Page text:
Hands up who’s heard this one from their users? According to technology consultant Susan Hanley, it’s the number one complaint she hears from her clients. This has a huge impact on the way people use (or don’t use) SharePoint. Apart from the obvious frustration this causes, not being able to find the things they need causes users to lose trust in the content and in SharePoint itself. And worst of all, you run the risk of people getting their hands on old or incorrect documents.
Most of the time, this is not a problem with the way people search. It’s more often a problem with the way content tagged when it is created, with content creators failing to include enough metadata to enable SharePoint to surface their documents (that’s another conversation all together). It is also a problem with governance and content management, with inadequate or ineffective processes in place to ensure that content owners delete or archive old content and keep existing content up-to-date. But unfortunately we can’t always rely on our colleagues to create documents with perfect metadata or keep content current, so is there anything else we can do to help users find what they need?
To paraphrase a common expression, it’s not just about having all your fish tagged so that they can be found, it’s still about teaching people how to fish. And by that we mean teaching people how to search.
According to Susan, teaching people how to search is the one of the most important things you can do to increase user satisfaction with SharePoint solutions. After years of observing what users do when they search, Susan has come up with these 10 tricks to combat SharePoint user frustration and help people find what they are looking for.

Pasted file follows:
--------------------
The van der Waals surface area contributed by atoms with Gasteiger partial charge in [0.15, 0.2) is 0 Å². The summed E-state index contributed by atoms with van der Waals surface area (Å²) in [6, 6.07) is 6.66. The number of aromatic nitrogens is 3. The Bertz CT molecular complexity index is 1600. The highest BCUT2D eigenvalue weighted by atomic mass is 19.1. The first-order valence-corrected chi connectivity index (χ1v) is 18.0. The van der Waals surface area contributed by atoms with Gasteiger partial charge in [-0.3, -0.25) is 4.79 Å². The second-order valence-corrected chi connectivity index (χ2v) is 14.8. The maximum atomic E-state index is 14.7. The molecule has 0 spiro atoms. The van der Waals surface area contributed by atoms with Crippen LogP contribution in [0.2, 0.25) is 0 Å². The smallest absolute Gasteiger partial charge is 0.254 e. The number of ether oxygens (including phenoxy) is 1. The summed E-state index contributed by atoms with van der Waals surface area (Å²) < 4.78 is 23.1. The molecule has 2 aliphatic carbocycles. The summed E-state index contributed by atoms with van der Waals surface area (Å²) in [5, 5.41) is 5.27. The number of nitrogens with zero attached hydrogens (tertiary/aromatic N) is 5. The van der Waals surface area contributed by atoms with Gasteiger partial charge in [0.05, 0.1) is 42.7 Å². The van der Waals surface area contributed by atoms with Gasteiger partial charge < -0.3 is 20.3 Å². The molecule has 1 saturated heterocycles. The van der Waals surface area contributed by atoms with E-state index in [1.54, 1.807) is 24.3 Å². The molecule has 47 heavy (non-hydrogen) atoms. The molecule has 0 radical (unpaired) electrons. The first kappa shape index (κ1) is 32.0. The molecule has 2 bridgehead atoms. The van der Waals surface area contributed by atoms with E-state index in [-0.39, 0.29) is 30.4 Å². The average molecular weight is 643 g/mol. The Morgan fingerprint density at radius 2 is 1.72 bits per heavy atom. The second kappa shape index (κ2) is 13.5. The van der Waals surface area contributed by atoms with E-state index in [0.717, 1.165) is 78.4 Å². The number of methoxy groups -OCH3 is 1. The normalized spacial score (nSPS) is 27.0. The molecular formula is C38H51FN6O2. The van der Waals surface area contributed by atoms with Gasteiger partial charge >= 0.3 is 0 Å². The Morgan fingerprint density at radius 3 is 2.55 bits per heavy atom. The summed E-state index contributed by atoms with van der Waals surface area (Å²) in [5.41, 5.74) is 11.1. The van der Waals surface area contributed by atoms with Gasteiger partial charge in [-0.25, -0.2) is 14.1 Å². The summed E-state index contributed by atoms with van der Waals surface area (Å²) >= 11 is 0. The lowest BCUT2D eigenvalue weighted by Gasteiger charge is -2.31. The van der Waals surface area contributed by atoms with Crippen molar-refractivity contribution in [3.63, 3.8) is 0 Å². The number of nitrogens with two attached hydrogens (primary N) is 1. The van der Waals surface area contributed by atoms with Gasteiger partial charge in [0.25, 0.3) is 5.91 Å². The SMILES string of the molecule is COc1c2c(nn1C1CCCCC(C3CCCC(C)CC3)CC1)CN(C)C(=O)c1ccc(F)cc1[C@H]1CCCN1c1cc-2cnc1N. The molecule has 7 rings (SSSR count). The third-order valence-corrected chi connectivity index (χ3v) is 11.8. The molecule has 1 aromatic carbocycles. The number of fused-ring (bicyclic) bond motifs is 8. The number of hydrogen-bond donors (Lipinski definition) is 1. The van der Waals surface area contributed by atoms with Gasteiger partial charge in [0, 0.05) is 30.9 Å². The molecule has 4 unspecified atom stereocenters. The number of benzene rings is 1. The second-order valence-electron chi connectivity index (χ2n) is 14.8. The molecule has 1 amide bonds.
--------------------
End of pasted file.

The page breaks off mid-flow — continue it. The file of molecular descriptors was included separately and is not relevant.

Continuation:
1. Use search “scopes” or verticals to narrow the scope of your search
On a search results page, use the pre-configured search “verticals” to narrow the scope of your search to just specific types of content as shown below.
2. Click query suggestions that appear as you type search queries
As you type a search in the search box, SharePoint search provides suggestions. These suggestions are based on past queries and include the items that you have searched for and clicked before.
3. Review the “did you mean” suggestions after you submit a search query
Search provides suggestions if the terms in your search query are similar to other queries that have been submitted frequently. This will help if you make a mistake as you type in the query box.
4. Use OR to expand your search to include more terms
You can use the operators AND, OR, and NOT to expand or narrow your search query. One of the reasons that you may not get the results you are looking for in search is that you are not giving the search engine enough of a clue to find what you want. It’s a good idea to use more than one word to search. If you don’t get the results you want, try adding more terms to your search. To be certain that the search engine knows how you want to connect the terms, you must separate the words with an operator. For more results, the operator is probably “OR” – and you need to make sure that you capitalize OR. (By the way, this is true for Google as well, though Google will attempt to interpret whether you mean AND or OR, it doesn’t always get it right.)